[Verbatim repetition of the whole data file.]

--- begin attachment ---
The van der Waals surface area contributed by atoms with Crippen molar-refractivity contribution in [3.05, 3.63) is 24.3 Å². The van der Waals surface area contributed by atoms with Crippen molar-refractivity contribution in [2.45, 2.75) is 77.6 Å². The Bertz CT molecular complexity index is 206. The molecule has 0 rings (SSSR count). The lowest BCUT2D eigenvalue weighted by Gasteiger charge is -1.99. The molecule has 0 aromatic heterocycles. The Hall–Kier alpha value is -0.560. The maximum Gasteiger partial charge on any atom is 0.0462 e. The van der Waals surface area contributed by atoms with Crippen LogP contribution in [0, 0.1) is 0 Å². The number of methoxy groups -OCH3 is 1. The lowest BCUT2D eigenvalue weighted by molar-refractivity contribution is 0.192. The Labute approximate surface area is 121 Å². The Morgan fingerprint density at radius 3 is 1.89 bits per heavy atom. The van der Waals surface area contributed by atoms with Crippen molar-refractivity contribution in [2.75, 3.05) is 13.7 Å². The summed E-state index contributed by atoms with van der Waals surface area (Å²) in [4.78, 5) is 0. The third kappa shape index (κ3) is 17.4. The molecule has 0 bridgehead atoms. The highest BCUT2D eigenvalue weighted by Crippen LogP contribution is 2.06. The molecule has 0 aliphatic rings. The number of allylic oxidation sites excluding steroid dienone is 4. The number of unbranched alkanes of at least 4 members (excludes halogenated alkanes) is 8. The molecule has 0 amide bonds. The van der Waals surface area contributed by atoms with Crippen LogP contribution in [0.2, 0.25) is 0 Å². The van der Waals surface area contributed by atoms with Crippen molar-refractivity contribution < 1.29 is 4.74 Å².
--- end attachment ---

The van der Waals surface area contributed by atoms with Crippen molar-refractivity contribution in [3.05, 3.63) is 24.3 Å². The van der Waals surface area contributed by atoms with Crippen molar-refractivity contribution in [2.45, 2.75) is 77.6 Å². The Bertz CT molecular complexity index is 206. The molecule has 0 rings (SSSR count). The lowest BCUT2D eigenvalue weighted by Gasteiger charge is -1.99. The molecule has 0 aromatic heterocycles. The Hall–Kier alpha value is -0.560. The maximum Gasteiger partial charge on any atom is 0.0462 e. The van der Waals surface area contributed by atoms with Crippen LogP contribution in [0, 0.1) is 0 Å². The number of methoxy groups -OCH3 is 1. The lowest BCUT2D eigenvalue weighted by molar-refractivity contribution is 0.192. The Labute approximate surface area is 121 Å². The Morgan fingerprint density at radius 3 is 1.89 bits per heavy atom. The van der Waals surface area contributed by atoms with Crippen molar-refractivity contribution in [2.75, 3.05) is 13.7 Å². The summed E-state index contributed by atoms with van der Waals surface area (Å²) in [4.78, 5) is 0. The third kappa shape index (κ3) is 17.4. The molecule has 0 bridgehead atoms. The highest BCUT2D eigenvalue weighted by Crippen LogP contribution is 2.06. The molecule has 0 aliphatic rings. The number of allylic oxidation sites excluding steroid dienone is 4. The number of unbranched alkanes of at least 4 members (excludes halogenated alkanes) is 8. The molecule has 0 amide bonds. The van der Waals surface area contributed by atoms with Crippen LogP contribution in [0.2, 0.25) is 0 Å². The van der Waals surface area contributed by atoms with Crippen molar-refractivity contribution < 1.29 is 4.74 Å².